The sack suit became the standard suit style for both men and boys. The sack suit first appeared in the mid-19th century. It began as a loose fitting single-breasted garment without a waist seam. The lapel was the destinguisjing feature of these suits. They were worn by men and boys. A related style, the collar-buttoning jacket was only worn by boys and seems to have evolved from military tunics. . It was seen at first as a somewhat casual suit or jacket style. It is now so standard that the simple term "suit" is used today to mean sack suit. Older boys' sack suit jackets could be quite plain. Sack suits generally had "V" fronts with lapels, but there were some exceptions. The two basic styles were single- and double-breased suits. There was a wide range of stylistic variatins affecting the lapels, pockets, and other features of the jackets. Both styles were widely worn for many years, but after the 1950s we mostly see boys wearing single-breasted suit jackets. There were some notable variations. One popular style for many years was the Norfolk jacket with destinctive pleats and belts.
The sack suit became the standard suit style for both men and boys. It is now so standard that the simple term 'suit' is used today to mean sack suit. The casual reader will commonly be confused by the term 'sack' suit as it was primarily used in the late-19th century as the sack suit was developing. It was a loose-fitting suit tails on the jacket. It was the least formal of the various jacket types worn by adults and grdually becamne the standard style for boys as well. Ir was simple with little aornment whuch it is why it becane known as a sack suit. It became the been the basic suit worn by Western businessman and by boys. Double-bresrted jackets, often worn with vestswere very commom in the late-19th and early-20 century. This mimicked adult patterns.
The sack suit first appeared in the mid-19th century. It began as a loose fitting single-breasted garment without a waist seam, but we soon see double-breasted versions as well. These were the two basis styles of the sack suit, but their were countles stylishic versions of these two basic sack suit styles. They were a style worn by school-age boys and adults. The popularity of the single-breasted and double-breasted styles varied over time as well as many other sylistic details, especially the placement and size of the lapels. Double-breasted suits were popular at the turn-of-the-20th century. Single-breasted suits gradually grew increasingly popular as the 20th century unfolded, especially after World War II, but double-breasted suits have never entirely gone out of style. I remember thinking as a boy in the 1950s that double-breasted suits looked rather old fashioned. At the time we mostly saw adukts wearing diuble-breasted suits, but this was not the case earlier in the century. Sinle breasted jackets were standard in the lte-20th century, but we occassionaly saw boys wearing diuble-breasted suits. Suits in general, however, were increasingly less common.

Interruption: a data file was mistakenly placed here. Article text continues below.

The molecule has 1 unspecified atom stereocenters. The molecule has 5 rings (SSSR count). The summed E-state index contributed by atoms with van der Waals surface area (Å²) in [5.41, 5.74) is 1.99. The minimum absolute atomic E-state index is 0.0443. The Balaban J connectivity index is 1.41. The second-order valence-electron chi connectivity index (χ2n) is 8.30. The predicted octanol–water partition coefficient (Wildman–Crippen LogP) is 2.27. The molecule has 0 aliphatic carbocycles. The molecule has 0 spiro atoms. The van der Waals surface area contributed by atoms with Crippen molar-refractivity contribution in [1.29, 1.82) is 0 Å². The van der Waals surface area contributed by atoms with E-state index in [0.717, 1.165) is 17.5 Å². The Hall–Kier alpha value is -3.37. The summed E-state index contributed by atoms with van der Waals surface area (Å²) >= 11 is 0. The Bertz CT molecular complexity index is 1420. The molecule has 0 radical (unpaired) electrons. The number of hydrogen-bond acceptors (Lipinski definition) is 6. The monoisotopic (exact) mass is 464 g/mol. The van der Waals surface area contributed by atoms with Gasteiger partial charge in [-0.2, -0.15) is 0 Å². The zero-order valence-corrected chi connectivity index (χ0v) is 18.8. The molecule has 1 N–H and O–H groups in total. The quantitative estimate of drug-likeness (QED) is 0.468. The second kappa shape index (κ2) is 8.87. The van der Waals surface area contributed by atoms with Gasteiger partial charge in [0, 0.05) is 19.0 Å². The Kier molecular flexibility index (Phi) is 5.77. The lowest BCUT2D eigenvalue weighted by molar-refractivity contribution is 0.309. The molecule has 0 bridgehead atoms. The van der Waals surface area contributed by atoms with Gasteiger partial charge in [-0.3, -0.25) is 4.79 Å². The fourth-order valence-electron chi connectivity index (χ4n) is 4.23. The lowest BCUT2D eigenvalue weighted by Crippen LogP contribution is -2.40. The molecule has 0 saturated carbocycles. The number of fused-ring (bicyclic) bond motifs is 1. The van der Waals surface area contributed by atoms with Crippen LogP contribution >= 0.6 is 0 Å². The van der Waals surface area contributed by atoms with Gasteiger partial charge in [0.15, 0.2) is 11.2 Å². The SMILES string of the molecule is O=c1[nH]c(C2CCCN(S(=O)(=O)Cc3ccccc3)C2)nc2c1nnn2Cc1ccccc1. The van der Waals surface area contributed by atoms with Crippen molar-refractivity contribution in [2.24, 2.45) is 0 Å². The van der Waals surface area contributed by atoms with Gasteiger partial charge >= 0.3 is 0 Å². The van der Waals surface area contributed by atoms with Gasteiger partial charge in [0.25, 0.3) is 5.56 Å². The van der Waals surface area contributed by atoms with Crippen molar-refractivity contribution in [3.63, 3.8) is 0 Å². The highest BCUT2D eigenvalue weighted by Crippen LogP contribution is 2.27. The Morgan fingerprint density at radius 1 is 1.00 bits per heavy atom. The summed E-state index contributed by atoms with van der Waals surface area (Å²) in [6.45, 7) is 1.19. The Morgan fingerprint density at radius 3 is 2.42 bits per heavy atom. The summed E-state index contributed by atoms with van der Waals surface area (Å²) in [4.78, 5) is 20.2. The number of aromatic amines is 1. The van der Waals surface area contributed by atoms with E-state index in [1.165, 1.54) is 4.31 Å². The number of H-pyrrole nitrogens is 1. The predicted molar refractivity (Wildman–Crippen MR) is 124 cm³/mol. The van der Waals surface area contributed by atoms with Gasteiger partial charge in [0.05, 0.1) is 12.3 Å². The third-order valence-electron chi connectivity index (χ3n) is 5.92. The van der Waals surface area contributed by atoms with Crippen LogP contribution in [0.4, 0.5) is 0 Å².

Older boys' sack suit jackets could be quite plain. The lapel was the destinguising feature of these suits. Sack suits generally had "V" fronts with lapels, but there were some exceptions. These lapels have varied greatly over time, both the pacement and width. We see some 19th century jackets with small lapels set very high. The lapels have since increased in sized and length. We have noted both narrow and wide lapels. While the lapels are the most prominant features, there are other featurs such as shoulders, pockets, both breast and side hip pockets. The pockets diffeeed in size, placement, and detailing. The length of the jackets also varied. We also see different cuts of the bottom hem. Some were rounded like cut-away jackets. Other jackets were cut straight across at the hem. There were also tightly fitting jackets, including some taken in at the mid section. Others had more of a loose, baggy cut.
A standard or sack suits came in two basic types: single- and double-breased jackets. There was a wide range of stylistic variations affecting the lapels, pockets, and other features of the jackets. But after the turn-of-the 20th century, single- and double-breasted jackets were the two basic choices for school age boys. Both styles appeared in the 19th century and were widely worn for many years. The two different options varied in popularity during this perios. Double-breasted jackets came to be seen as more formal. You do not see sport jackets commonly being mde as dounle-breasted jackets. After the 1950s we mostly see boys wearing single-breasted suit jackets. As a youth nin the 1950s, I sa double-breasted jackets as rather old fashioned. The War may have been a factor when styles usung less fabric were favored. There were some notable variations. The jackets were made in dufferent styles. One especially popular style for many years was the Norfolk jacket with destinctive pleats and belts. Many other jacket styles and blazers were made in both single- and double breasted versions. Blazers were, however, primarily dine as single-breasted garments.
Sack suits were worn by both men and boys. In the 19th century the frock coat was popular for men, especilly for forrmal occsions. Established men in important positions were more likely to wearc frovk cots. Younger men and boys wore sack suits and other A related style, the collar-buttoning jacket was only worn by boys and seems to have evolved from military tunics. We see boys of all ages wearing both the single- and double-breasted versions. The collar-buttoning jacket was very popular with boys and mostly orn by them. The sack suit was a style worn by bithboys and men.
The sack suit was seen at first as a somewhat casual suit or jacket style. The frock coat was the more formal style.
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